Structs are a great way to represent data in a compact and easy-to-understand way. Additionally, there is so much that can be accomplished with just an array of struct.
Defining a struct
In Julia, the
struct keyword defines a new Composite Type, based on given field names, and optionally annotated individual types.
By default, structs cannot be modified once initialized (i.e. are inmutable unless explicitly defined as a
Let’s say we want to create a
Location type, containing a name, and
(lat,lon) coordinates. We can do this as follows:
struct Location name::String lat::Float32 lon::Float32 end
To initialize a struct with values, the default constructor is simply using the struct name as you would use a function:
loc1 = Location("Los Angeles", 34.0522,-118.2437)
We can access the struct fields with the dot notation, as is common in several languages:
loc1.name # "Los Angeles" loc1.lat # 34.0522 loc1.lon # -118.2437
Having defined this Location struct, we can do things like for example defining a vector of Locations called
sites, and dynamically fill it with Location elements:
sites = Location push!(sites, Location("Los Angeles", 34.0522,-118.2437)) push!(sites, Location("Las Vegas", 36.1699,-115.1398))
Notice that a very similar result could have been obtained via Named Tuples. Introducing a new Type such as our Location type can be convenient for additional clarity.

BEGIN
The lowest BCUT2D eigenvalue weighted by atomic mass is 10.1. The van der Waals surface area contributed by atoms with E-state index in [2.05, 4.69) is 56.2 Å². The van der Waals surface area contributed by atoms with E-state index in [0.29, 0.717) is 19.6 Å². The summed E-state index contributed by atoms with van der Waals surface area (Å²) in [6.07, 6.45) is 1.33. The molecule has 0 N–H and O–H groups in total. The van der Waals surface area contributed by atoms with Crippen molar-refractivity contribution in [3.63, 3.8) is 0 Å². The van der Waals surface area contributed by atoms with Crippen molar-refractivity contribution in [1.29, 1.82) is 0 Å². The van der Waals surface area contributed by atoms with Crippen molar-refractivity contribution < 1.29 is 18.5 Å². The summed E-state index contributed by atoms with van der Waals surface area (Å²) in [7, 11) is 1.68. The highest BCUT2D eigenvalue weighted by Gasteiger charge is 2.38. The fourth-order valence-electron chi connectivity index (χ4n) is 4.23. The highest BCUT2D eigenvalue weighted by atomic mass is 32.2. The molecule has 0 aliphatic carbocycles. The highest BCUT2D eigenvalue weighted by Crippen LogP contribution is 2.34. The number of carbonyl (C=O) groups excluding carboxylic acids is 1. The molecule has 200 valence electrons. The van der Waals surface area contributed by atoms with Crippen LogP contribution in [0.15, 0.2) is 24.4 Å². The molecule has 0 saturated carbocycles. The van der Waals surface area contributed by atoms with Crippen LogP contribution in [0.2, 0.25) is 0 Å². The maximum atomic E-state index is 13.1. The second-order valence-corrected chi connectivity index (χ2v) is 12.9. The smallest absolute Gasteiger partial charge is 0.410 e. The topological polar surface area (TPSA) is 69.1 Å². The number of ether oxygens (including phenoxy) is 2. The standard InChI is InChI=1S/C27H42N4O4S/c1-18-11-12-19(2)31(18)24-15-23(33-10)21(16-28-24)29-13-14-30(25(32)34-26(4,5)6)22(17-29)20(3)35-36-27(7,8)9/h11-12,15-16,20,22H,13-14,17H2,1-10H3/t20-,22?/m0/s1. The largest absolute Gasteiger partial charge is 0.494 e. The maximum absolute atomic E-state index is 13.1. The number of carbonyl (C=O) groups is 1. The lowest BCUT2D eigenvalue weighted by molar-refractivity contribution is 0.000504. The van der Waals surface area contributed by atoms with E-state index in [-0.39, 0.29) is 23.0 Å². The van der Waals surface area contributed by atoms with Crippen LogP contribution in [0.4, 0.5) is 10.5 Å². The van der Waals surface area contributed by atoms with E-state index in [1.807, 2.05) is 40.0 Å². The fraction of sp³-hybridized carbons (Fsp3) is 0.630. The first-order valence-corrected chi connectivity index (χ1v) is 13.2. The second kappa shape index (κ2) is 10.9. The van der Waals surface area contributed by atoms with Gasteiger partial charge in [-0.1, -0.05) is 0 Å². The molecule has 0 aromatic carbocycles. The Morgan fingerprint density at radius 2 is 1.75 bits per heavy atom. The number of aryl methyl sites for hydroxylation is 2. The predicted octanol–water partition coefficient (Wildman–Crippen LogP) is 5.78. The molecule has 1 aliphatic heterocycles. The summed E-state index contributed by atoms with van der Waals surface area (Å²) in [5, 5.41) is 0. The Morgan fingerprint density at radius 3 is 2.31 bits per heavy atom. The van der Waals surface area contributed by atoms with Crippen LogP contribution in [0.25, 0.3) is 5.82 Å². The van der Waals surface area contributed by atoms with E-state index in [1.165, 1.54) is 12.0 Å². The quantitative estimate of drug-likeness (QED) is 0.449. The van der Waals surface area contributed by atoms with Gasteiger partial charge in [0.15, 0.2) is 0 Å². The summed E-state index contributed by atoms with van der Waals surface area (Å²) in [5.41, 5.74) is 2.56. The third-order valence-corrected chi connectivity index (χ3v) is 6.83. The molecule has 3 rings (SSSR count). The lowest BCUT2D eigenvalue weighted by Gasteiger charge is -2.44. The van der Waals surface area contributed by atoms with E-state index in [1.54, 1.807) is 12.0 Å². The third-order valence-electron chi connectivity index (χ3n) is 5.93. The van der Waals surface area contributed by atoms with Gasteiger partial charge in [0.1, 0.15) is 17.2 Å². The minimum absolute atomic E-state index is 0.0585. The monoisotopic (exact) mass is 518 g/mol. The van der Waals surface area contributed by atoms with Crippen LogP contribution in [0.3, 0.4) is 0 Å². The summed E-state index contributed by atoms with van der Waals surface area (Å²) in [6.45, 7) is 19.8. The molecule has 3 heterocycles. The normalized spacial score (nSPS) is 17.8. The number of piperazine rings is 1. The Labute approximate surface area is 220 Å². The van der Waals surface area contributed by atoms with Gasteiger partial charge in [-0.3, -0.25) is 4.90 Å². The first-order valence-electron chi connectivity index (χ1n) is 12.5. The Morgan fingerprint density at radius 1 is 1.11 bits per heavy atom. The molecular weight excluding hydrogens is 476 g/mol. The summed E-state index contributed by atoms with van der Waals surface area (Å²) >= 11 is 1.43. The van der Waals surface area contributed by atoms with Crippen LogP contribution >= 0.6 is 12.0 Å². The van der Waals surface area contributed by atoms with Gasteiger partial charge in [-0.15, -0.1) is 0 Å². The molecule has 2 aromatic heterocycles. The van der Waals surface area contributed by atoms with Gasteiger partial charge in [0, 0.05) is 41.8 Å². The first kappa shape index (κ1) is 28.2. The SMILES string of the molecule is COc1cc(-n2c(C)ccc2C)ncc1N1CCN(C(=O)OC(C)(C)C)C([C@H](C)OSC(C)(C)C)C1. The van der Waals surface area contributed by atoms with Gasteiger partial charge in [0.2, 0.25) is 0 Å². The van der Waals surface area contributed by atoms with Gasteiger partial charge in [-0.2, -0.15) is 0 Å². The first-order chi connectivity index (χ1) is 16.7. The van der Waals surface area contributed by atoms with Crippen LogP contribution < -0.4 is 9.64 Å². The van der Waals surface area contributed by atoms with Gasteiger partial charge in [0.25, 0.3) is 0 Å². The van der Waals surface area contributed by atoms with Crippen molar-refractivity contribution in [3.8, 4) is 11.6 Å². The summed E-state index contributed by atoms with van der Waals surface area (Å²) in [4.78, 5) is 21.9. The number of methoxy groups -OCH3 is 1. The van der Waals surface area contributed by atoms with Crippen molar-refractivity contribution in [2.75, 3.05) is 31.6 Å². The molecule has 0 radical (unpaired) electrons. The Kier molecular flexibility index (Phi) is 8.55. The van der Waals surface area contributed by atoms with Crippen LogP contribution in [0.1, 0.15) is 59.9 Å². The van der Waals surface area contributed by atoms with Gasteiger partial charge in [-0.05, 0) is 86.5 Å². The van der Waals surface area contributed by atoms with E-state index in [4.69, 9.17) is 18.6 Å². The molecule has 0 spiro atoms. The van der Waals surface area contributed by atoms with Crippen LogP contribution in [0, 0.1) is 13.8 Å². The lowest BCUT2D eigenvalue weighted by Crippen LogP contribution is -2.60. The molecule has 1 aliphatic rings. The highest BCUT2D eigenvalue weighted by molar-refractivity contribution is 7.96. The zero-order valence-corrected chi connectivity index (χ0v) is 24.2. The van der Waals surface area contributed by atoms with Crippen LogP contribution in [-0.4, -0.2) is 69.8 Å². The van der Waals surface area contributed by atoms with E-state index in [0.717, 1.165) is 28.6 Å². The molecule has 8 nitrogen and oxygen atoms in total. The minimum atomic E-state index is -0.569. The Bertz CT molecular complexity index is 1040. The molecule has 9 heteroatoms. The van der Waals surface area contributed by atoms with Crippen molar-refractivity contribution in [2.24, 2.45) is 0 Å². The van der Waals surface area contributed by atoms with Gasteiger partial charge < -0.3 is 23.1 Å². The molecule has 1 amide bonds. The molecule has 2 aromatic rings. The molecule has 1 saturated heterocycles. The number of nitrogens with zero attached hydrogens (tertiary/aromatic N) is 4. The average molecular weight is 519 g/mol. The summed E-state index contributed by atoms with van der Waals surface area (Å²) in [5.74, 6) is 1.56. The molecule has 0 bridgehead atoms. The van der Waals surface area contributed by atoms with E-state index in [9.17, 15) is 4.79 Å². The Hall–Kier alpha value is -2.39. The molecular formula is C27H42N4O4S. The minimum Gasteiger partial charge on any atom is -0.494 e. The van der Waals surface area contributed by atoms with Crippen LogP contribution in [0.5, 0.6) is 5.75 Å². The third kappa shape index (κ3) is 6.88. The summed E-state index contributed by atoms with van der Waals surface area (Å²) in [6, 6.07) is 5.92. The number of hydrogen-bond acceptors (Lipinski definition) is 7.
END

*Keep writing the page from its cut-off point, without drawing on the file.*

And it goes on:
If we want to be able to modify the components of a struct after it has been initialized, we need to declare a
mutable struct, as follows:
mutable struct mLocation name::String lat::Float32 lon::Float32 end
We can then do things like:
loc1 = mLocation("Los Angeles", 34.0522,-118.2437) loc1.name = "LA"
[email protected]: Defaults Values and Keyword-Based Constructors
[email protected] macro is a helpful tool that enables the use of default values in structs, and also keyword-based constructors.
For example, we can do the following:
Base.@kwdef mutable struct Param Δt :: Float64 = 0.1 n :: Int64 m :: Int64 end P = Param(m=50, n=35)
Note: since Julia 1.9, Base exports
@kwdef, so you don’t need to add the prefix, and can use
@kwdef instead of
Destructuring a Struct
Since Julia 1.7 we a syntax for structs that is very similar to what we had for NamedTuples:
(; n,Δt ) = P
This will get any field of
P that matches what we write on the left-hand side and turn it into a variable. Note that the order of the variables doesn’t matter, and that we don’t need to destructure all the fields.
While we can always access the fields of a struct by doing
P.n, destructuring the struct enables us to create
n variables automatically. This comes very handy if we have a rather long struct with many fields, and we rather use them as parameters instead.
print("The value of Δt is $(Δt)")
The value of Δt is 0.1